(for veterinary information only)
ORAL PASTE FOR HORSES
CANINE AND FELINE FORMULAS
MUST BE COMPOUNDED
Coccidia are single-celled organisms that attack intestinal cells causing a potentially life-threatening diarrhea. Most mammals and birds can be infected, pets and livestock alike. Some species of coccidia can be transmitted to humans. The traditional medications are called "coccidostats" meaning that they interfere with coccidian reproduction. Coccidia are not killed by these medications but the cessation of reproduction buys time for the host's own immune system to respond and have fewer organisms to defeat. The host depends on a competent immune system to cure the infection and the time required to remove the infection is highly dependent on the number of organisms already present when treatment begins.
Ponazuril represents a new approach to treatment. Ponazuril actually kills the coccidia which makes for a faster response to treatment and shorter course of therapy. The problem for dogs and cats is that ponazuril is manufactured for horses and comes in paste that is impractical for small animal use. The paste can be diluted and used orally in dogs and cats for control of coccidia. It is common for animal shelters and other areas where coccidia are common to automatically treat puppies and kittens and intake.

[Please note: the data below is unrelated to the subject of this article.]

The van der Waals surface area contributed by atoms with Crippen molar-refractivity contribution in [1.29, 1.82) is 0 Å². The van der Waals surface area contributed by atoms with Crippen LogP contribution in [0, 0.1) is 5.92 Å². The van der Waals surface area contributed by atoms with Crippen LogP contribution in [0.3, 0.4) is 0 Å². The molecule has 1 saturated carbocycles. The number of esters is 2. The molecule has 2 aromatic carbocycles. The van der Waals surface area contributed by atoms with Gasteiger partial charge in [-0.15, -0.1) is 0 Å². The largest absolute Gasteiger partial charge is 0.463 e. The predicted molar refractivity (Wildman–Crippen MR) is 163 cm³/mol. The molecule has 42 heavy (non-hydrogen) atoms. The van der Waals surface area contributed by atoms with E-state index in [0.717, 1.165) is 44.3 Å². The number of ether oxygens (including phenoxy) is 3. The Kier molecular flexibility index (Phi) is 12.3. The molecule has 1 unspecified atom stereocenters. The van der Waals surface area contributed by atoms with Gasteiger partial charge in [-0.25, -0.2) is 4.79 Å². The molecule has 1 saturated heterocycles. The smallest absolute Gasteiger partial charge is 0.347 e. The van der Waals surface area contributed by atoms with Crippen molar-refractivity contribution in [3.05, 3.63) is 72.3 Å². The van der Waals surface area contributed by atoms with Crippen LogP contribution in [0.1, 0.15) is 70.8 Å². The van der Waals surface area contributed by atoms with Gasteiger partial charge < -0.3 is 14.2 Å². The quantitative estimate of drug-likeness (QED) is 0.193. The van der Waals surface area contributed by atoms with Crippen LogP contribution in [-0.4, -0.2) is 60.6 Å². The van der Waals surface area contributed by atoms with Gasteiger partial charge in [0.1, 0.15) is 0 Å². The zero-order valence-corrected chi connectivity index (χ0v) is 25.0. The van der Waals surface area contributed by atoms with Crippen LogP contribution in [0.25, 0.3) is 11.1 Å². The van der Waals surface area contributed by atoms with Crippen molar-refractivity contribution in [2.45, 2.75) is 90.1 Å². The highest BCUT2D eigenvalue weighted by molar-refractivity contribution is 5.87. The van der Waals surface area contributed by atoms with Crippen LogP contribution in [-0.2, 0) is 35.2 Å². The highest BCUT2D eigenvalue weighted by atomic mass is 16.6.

For more information on coccidia click here.
For intestinal coccidia, the compounded formula is given orally for 1 - 7 days.
For Toxoplasmosis or to treat infection with Neospora caninum (tissue infections often involving the nervous system), ponazuril should be given approximately one month.
Horses sometimes get an upset stomach or even a rash around the mouth where the medication is delivered. (In horses, ponazuril is often given for 28 days as their target parasite requires a longer course). So far this medication has not been formally studied in small animals despite its wide use in shelter situations.
There have been reports of reduced ability to produce tears (keratoconjunctivitis sicca) in dogs, particularly in breeds that have a predisposition to having tear function problems.
Ponazuril has not been studied in pregnancy, even in horses.
Page posted: 8/24/2008
Page last updated: 3/29/2015